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Coit Tower and the Bay Bridge beyond as seen from Russian Hill

COIT TOWER AND TELEGRAPH HILL

Coit Tower and the Tranamerica building from Fisherman's Wharf

In a nutshell...

Coit Tower is a much beloved art deco tower, sitting atop Telegraph Hill near the Embarcadero, North Beach and the Financial district.  For a small ticket fee, visitors can ride the elevator to the observation deck for sweeping views of the city and bay. At its base is a building housing depression era murals depicting contemporary Californian life with a leftist political subtext.

 

It has a small parking lot which surrounds a swashbuckling statue of Columbus. The parking lot is undersized given the popularity of the tower among visitors. There is often a line of cars backed up on the road to the top of the hill, just sitting and waiting for a parking space to open up. However, the #39 city bus leaves Fisherman’s Wharf every 20 minutes and carries people to the top. It is then possible to take a charming walk down the 377 Filbert steps and take the #39 bus back to Fisherman’s Wharf.

Pros:

  • Excellent views of the bay and city from the parking lot as well as the tower
  • Period murals open to public viewing free of charge

 

Cons:

  • Not enough parking
  • Dirty observation deck windows
  • The observation deck is not wheelchair accessible

 

Hours:

Mon. – Fri. 8:30 am – 5:00 pm (closed for the noon hour)

  • Sat. 10:00 am – 3:00 pm Sun. 9:00 am – 3:00 pm

Observation Deck Admission:

  • Adults $5.00
  • Seniors 65+ $4.00
  • Children 6-12 $2.00

Location:

Neighborhood: North Beach/Telegraph Hill
1 Telegraph Hill Blvd (at Greenwich St)
San Francisco, CA 94133
On bus route #39 (Fisherman’s Wharf, Washington Square)


(415) 362-0808

 


View Coit Tower in a larger map

 

Some Telegraph Hill highlights …

The Tower

The observation deck of Coit Tower

 

Completed in 1933, Coit Tower is a fluted column some 210 feet high on top of Telegraph Hill, which is itself nearly 300 feet high. It was built with money left to the city of San Francisco by self styled socialite Lillie Hitchcock Coit to honor the firemen who battled the Great San Franciscan Fire that destroyed much of the city after the 1906 earthquake.

 

Although it is built to honor the firemen, despite what most guide books will tell you, it is not built in the shape of a fire hose’s nozzle.  Although their styles are wildly different, it is interesting to note that Coit Tower and San Francisco’s City Hall were designed by the same man, Arthur Brown.

 

One does not need to ride to the top of the tower to get a great view. The view from the parking lot at the base of the tower is also excellent (although in resent years they have been allowing a hedge to grow to the point where it is starting to interfere with the view.) Because of this view, in San Francisco’s early days, a semaphore station was put on top of the hill. Spotters could then signal – or telegraph, the types of ships entering the harbor to the harbor master and the businessmen, whose livelihoods depended on knowing such things. They did this by moving masts holding flags to different angles.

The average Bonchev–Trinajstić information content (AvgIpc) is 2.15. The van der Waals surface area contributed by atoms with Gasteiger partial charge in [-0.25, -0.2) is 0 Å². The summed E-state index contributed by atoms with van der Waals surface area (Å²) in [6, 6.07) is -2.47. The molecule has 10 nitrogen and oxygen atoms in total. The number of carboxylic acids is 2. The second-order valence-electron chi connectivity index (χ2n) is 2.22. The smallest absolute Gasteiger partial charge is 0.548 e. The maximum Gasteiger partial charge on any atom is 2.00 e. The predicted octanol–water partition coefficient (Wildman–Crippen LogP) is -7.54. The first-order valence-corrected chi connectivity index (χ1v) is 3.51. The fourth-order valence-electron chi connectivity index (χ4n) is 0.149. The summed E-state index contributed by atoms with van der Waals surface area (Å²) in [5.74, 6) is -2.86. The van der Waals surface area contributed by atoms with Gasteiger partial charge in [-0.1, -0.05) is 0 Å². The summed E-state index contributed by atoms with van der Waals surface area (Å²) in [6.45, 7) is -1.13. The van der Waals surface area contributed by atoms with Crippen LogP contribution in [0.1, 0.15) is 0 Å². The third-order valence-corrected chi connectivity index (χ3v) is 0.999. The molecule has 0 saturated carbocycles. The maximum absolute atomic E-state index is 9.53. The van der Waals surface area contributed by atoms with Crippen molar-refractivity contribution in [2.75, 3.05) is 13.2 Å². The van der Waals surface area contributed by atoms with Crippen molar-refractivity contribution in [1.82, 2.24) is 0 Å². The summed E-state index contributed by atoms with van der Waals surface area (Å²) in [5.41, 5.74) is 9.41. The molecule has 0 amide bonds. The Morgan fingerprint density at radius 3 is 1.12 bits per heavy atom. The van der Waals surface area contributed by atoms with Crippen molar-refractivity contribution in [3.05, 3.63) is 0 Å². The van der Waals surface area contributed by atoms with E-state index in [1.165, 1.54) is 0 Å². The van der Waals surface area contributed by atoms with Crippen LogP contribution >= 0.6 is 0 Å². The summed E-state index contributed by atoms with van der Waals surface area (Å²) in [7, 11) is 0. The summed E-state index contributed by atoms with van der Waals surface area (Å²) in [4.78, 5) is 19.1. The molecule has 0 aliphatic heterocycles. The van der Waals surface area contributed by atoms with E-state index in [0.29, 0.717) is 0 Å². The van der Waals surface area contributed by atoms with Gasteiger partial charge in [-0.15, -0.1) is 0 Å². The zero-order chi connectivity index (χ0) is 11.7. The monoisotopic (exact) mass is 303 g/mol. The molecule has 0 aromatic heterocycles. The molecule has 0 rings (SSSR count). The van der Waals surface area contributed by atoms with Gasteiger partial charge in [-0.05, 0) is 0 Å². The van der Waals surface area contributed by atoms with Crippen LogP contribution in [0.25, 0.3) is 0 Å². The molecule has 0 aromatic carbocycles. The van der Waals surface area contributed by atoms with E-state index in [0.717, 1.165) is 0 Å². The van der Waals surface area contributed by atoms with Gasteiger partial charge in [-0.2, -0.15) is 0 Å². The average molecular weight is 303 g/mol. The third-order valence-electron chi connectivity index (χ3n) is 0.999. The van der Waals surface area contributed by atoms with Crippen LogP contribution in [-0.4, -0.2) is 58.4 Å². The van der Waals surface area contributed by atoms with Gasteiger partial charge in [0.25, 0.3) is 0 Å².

The Filbert Steps

 

Making your way off Telegraph Hill via the stepsIf you ride the bus to the top of Telegraph Hill, a good way to get back is to take the 377 Filbert Steps down where you can then either pick up the #39 bus back to Fisherman’s Wharf, or walk over to the Embarcadero and hop on one of the vintage trolley cars. In its early years, the east side of the hill was dynamited for rock rubble for use as fill material and ballast rocks, which is why it is so steep and jagged today.

 

The neighborhood is quite charming with little houses clinging to the cliff face and accessible only by foot.  Generations ago, these were popular with starving artists, poets and bohemian types. Whether or not she fit any or none of those categories, the popular folk singer, Joan Baez, once famously lived here.

 

As you descend, keep your eyes open for a flock of wild parrots. These are decedents from a pair of pet red-masked parakeets that escaped captivity years ago. The residents estimate their number has grown to about 200.

 

The Murals

Detail of one of the murals in the rotunda at the base of Coit Tower


While the main attraction of Coit Tower is its view, there is another thing that is worth the trouble of seeing. The walls inside the rotunda, at the base of the tower, are decorated with murals inspired by the murals of Diego Rivera. It was funded by the Public Works Art Project (PWAP), a New Deal arts employment program. Some 23 local artists worked on the murals, which depict life in California of the time. There are scattered references to the labor movement and leftist politics throughout the murals. For example, one of the muralists, J. Langley Howard (his mural is the one of the dam with the homeless camp next to a river) is shown angrily crushing a newspaper in one hand as he reaches for a copy of Marx’s Das Kapital with his other hand. Also on the shelf, is a book titled Maxim Gorky (the Russian socialist realist writer) and another titled Bukarin after the Bolshevik revolutionary and Soviet Central Committee member. While the quality of the murals is uneven (some of the muralists were students from the California School of Fine Arts), in all, they makeup an interesting artistic and social artifact from the dark days of the Great Depression.

 

 

bottem of the shadow

 

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